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Transcript of Doomed to Choose

  • 8/3/2019 Doomed to Choose





    Ricardo Hausmann and Dani Rodrik

    Harvard University

    John F. Kennedy School of Government

    79 Kennedy Street

    Cambridge, MA 02138


    September 2, 2006

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    We are doomed to choose and every choice may entail an irreparable loss.

    -- Isaiah Berlin


    According to the view that has dominated the thinking if not the practice of

    economic policy in the past quarter century, industrial policy is a bad idea. It is bad

    because the allocation of resources in an economy is too complex and too information-

    sensitive a process to be centralized. That is the why central planning did not work. By

    contrast, the market allows production to self-organize by linking many independent

    decision-makers the producers of eggs, milk, cheese, butter, olives, olive oil, wheat,

    bread, coffee and sugar, salt, pepper and their inputs, (cows, poultry, tractors, seeds,

    animal feed, gasoline, credit, electricity, transportation, retailing, refrigeration,

    accounting, advertising, etc.) so that we can decide to have a cheese omelet, toast and

    coffee for breakfast. Economists since Adam Smith have been in awe of the miraculous

    capacity of the market to solve coordination problems that would be dauntingly complex

    if they were to be made through thepurposeful planning of any collection of agencies.

    Moreover, the market can use a fundamental human trait self interest to address the

    incentive problems that this coordination entails, something that is harder to achieve

    through self-interest in government bureaucracies. In the Fable of the Bees, published in

    1705, seventy-one years before The Wealth of Nations, Bernard Mandeville highlighted

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    have been deeply skeptical of the capacity of well-meaning bureaucrats and politicians to

    improve on the market outcome. As in these 17th

    century books, the fundamental

    arguments are two: information and incentives. First, governments cannot substitute for

    the decentralized information processing that markets can achieve. Second, even if they

    could, it is not clear what incentives would make them use this capacity to advance the

    public interest. In short, governments dont have the requisite information topick winners

    but even if they did, they may not have the incentives to do so and if they tried, they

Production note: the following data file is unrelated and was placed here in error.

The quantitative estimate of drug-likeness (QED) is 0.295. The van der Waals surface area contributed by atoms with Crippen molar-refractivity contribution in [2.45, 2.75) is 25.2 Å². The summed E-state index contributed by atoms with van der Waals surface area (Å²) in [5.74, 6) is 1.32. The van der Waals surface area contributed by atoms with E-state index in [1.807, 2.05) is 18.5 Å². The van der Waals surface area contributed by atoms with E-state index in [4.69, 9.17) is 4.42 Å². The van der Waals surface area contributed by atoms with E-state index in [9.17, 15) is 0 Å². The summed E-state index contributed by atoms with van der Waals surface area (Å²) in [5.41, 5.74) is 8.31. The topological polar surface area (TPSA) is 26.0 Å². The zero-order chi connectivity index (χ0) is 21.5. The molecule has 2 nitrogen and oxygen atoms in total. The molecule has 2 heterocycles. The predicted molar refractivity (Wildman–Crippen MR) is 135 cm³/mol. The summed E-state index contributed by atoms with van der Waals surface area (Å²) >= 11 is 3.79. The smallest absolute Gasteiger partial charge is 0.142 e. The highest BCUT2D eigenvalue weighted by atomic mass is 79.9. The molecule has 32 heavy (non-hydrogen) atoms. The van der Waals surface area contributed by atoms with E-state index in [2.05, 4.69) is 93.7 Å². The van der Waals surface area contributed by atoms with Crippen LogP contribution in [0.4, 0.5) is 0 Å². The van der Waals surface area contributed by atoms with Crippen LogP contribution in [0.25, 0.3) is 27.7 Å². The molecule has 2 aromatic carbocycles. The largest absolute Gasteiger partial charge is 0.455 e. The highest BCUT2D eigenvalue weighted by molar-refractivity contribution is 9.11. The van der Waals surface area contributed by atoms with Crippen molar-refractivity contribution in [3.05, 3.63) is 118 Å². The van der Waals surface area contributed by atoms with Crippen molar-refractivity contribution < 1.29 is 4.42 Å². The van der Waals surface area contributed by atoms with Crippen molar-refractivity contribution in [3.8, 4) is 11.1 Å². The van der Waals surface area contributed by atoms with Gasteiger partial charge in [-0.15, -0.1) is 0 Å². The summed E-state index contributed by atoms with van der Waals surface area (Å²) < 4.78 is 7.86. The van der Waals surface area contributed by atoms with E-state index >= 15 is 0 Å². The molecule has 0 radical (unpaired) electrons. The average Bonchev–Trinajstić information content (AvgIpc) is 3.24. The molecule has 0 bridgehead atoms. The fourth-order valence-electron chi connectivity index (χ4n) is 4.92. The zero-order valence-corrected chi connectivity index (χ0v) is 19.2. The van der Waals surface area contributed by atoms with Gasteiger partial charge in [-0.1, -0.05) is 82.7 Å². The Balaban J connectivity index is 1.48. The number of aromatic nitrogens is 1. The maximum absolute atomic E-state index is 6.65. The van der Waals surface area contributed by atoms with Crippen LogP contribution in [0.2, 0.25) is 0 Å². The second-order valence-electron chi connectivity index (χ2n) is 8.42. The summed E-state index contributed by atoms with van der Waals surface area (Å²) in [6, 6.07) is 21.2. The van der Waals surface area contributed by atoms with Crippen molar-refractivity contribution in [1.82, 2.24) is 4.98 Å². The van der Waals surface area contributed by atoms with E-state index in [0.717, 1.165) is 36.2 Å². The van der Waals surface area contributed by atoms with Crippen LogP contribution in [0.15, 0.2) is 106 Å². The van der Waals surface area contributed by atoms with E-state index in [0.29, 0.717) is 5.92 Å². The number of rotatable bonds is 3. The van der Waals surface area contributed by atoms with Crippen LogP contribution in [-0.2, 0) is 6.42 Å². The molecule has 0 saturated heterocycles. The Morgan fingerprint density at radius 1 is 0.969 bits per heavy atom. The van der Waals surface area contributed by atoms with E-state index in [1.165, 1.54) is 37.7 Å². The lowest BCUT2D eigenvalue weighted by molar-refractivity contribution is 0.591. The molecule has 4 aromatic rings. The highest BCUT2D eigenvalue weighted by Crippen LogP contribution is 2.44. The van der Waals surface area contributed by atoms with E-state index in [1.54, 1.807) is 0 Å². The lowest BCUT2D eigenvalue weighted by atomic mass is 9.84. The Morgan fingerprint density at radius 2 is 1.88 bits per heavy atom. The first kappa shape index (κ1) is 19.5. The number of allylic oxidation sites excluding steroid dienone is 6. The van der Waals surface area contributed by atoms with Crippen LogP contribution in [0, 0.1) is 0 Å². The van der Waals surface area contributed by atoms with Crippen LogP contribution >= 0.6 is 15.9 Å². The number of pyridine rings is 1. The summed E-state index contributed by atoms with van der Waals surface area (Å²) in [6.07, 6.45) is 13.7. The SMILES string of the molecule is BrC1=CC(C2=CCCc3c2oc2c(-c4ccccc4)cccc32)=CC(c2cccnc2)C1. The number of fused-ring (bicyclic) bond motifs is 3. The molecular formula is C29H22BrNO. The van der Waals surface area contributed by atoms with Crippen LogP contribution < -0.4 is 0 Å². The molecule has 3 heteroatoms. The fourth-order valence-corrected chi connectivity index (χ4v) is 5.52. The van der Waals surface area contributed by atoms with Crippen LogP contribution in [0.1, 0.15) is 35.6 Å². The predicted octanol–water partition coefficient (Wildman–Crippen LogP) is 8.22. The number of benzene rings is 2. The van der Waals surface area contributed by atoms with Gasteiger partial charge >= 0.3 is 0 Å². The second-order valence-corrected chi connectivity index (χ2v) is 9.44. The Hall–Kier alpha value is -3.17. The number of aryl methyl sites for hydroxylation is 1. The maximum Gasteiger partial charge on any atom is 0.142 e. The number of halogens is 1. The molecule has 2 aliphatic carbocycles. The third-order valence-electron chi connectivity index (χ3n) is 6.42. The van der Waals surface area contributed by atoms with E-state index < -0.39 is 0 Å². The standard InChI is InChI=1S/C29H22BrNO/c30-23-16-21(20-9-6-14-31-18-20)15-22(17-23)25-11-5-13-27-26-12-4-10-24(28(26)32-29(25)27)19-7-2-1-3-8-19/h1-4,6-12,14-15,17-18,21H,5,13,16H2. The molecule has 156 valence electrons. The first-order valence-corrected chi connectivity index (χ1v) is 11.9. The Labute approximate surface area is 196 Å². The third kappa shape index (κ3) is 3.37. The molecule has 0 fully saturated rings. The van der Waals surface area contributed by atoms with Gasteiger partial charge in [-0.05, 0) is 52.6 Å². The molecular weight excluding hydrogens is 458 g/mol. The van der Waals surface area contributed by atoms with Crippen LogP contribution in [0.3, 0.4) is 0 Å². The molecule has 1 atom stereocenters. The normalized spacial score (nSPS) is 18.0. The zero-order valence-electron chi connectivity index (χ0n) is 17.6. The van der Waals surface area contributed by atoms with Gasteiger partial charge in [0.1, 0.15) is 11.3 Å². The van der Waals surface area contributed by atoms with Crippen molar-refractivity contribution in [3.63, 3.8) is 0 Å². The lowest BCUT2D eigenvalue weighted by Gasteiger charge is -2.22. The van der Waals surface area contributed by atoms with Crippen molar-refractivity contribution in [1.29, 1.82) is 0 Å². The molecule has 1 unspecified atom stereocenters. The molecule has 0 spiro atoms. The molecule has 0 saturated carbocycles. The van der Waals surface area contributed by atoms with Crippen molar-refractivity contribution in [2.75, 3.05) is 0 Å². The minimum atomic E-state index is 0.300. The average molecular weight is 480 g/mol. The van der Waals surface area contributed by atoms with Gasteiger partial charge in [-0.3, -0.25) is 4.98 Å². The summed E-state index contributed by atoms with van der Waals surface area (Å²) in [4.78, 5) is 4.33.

would set off powerful rent-seeking behavior that will distort the achievement of the

    good intentions that motivated them in the first place. The proverbial road to hell is paved

    with well meaning industrial development plans.

    In this paradigm, governments are needed to provide some basic public goods that

    are critical for an economy. The list may be longer or shorter. In one formulation, the

    market only needs three fundamental things for economies to flourish: a system of

    property rights and contract enforcement, sound money and openness to trade, investment

    and ideas.1

    One could add education, health and infrastructure, but the point is that a

    limited set of broad-based, sector-neutral and relatively independent interventions is what

    it takes. Once a developing country government establishes the rules to a fair game and

    ensures their enforcement, it would be well advised to stand back and enjoy the self-

    generating growth (Roll and Tallbott 2001).

    And yet, governments have Ministries of Agriculture, Industry, Mining, Forestry

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    financial markets, professional accreditation and telecoms. They have agencies that

    promote labor training, research and development, small loans and the arts. They have

    complex international trading rules and restrictions that are actively managed and

    constantly negotiated.

    In the traditional formulation, these interventions arise because of some market

    failure. The list of potential failures has become more nuanced and sophisticated over

    time. Markets may be incomplete, or suffer from coordination failures or from positive or

    negative externalities such as information spillovers or pollution. Hence, the fear of

    government failure must be balanced with the risks of market failures. But without a clear

    understanding of what these failures may be and without a strategy to address the

    information and incentive problems that a well-meaning government would face, it may

    be best to refrain from much activism.

    And yet, for all the philosophical discussions regarding these issues, in the last

    quarter centurya period in which the view we have just summarized became the